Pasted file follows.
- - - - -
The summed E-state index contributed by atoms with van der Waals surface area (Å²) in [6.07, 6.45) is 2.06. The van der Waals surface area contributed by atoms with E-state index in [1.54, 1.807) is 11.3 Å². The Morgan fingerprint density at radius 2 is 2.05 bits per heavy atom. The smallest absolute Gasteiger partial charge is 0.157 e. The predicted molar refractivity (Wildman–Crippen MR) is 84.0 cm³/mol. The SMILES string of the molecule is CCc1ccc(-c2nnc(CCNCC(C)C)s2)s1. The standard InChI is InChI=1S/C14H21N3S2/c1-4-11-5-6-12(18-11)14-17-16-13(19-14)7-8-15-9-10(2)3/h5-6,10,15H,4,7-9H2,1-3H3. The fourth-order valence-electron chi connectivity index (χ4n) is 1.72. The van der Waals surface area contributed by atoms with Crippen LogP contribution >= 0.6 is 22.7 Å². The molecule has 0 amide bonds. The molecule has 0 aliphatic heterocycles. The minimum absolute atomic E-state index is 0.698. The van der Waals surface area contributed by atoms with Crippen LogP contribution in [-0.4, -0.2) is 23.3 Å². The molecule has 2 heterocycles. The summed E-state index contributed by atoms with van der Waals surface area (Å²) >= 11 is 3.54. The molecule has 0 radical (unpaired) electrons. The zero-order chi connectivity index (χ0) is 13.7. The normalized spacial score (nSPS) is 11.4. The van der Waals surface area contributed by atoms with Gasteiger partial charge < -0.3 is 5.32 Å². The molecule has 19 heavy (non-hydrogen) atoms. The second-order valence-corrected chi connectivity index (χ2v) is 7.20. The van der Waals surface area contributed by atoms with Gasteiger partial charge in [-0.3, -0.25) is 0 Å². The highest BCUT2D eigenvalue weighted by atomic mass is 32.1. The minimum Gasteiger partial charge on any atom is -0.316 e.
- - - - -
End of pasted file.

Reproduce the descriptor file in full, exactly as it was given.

The summed E-state index contributed by atoms with van der Waals surface area (Å²) in [6.07, 6.45) is 2.06. The van der Waals surface area contributed by atoms with E-state index in [1.54, 1.807) is 11.3 Å². The Morgan fingerprint density at radius 2 is 2.05 bits per heavy atom. The smallest absolute Gasteiger partial charge is 0.157 e. The predicted molar refractivity (Wildman–Crippen MR) is 84.0 cm³/mol. The SMILES string of the molecule is CCc1ccc(-c2nnc(CCNCC(C)C)s2)s1. The standard InChI is InChI=1S/C14H21N3S2/c1-4-11-5-6-12(18-11)14-17-16-13(19-14)7-8-15-9-10(2)3/h5-6,10,15H,4,7-9H2,1-3H3. The fourth-order valence-electron chi connectivity index (χ4n) is 1.72. The van der Waals surface area contributed by atoms with Crippen LogP contribution >= 0.6 is 22.7 Å². The molecule has 0 amide bonds. The molecule has 0 aliphatic heterocycles. The minimum absolute atomic E-state index is 0.698. The van der Waals surface area contributed by atoms with Crippen LogP contribution in [-0.4, -0.2) is 23.3 Å². The molecule has 2 heterocycles. The summed E-state index contributed by atoms with van der Waals surface area (Å²) >= 11 is 3.54. The molecule has 0 radical (unpaired) electrons. The zero-order chi connectivity index (χ0) is 13.7. The normalized spacial score (nSPS) is 11.4. The van der Waals surface area contributed by atoms with Gasteiger partial charge < -0.3 is 5.32 Å². The molecule has 19 heavy (non-hydrogen) atoms. The second-order valence-corrected chi connectivity index (χ2v) is 7.20. The van der Waals surface area contributed by atoms with Gasteiger partial charge in [-0.3, -0.25) is 0 Å². The highest BCUT2D eigenvalue weighted by atomic mass is 32.1. The minimum Gasteiger partial charge on any atom is -0.316 e.